You might have spotted this word over on our Twitter feed the other day:
And we thought you might like to know a bit more.
Those of you who know your classical literature will know that, in Greek mythology, the Acheron was one of the principal rivers of the Underworld. In some versions of the myth, it was a tributary of the river Styx, while in others the river Styx flowed into it. According to Dante’s Inferno, it was the river that encircled Hell. According to Aristophanes (he of the 182-letter stew), it was more of a swamp or quagmire—and in fact the name Acheron is thought to derive from a Greek word meaning “marshlike” or “swampy”.
Blake’s Vestibule of Hell (c. 1824)
(Image credit: Public domain)
But no matter how or where it appeared, one thing was always the same: the recently-deceased would all be carried across the Acheron by the ferryman Charon and taken into Hades. Those who couldn’t pay his fare were destined to wander its banks for eternity.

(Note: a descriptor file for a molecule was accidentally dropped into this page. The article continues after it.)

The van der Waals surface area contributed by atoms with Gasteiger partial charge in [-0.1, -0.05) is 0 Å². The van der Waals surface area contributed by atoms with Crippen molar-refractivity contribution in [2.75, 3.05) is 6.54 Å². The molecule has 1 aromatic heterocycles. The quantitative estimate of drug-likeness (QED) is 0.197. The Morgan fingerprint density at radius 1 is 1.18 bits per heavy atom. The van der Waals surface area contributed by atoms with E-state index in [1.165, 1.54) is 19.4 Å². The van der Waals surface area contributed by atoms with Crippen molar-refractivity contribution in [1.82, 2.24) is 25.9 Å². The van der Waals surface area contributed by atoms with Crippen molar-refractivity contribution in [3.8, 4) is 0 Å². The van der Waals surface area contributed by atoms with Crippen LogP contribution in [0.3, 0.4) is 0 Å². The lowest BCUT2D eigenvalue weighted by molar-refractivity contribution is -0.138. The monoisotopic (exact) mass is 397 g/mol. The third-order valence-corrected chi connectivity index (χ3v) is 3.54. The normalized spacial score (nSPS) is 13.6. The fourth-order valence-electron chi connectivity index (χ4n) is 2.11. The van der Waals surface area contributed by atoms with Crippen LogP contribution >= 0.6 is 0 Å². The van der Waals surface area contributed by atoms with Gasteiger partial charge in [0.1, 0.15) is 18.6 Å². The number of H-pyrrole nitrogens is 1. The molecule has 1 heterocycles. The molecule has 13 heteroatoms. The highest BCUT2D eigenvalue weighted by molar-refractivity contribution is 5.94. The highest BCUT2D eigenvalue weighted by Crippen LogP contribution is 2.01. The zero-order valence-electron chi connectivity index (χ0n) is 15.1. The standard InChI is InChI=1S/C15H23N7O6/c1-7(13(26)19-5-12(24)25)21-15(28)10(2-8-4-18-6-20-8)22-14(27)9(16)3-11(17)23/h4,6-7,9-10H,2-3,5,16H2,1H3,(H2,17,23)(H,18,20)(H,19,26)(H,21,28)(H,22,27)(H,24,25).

The Acheron, despite that description, is actually a very real place—a river in Epirus in northwest Greece, whose isolated location led to a tradition that it supposedly marked the westernmost end of the Earth and the entrance to the Underworld. In reality it’s a fairly picturesque area, but its associations with Hades and the wandering damned has endured, so that adjectives Acherontic and Acheronian—both derived from its name—have referred to hellish, ghoullish places and things since the sixteenth century.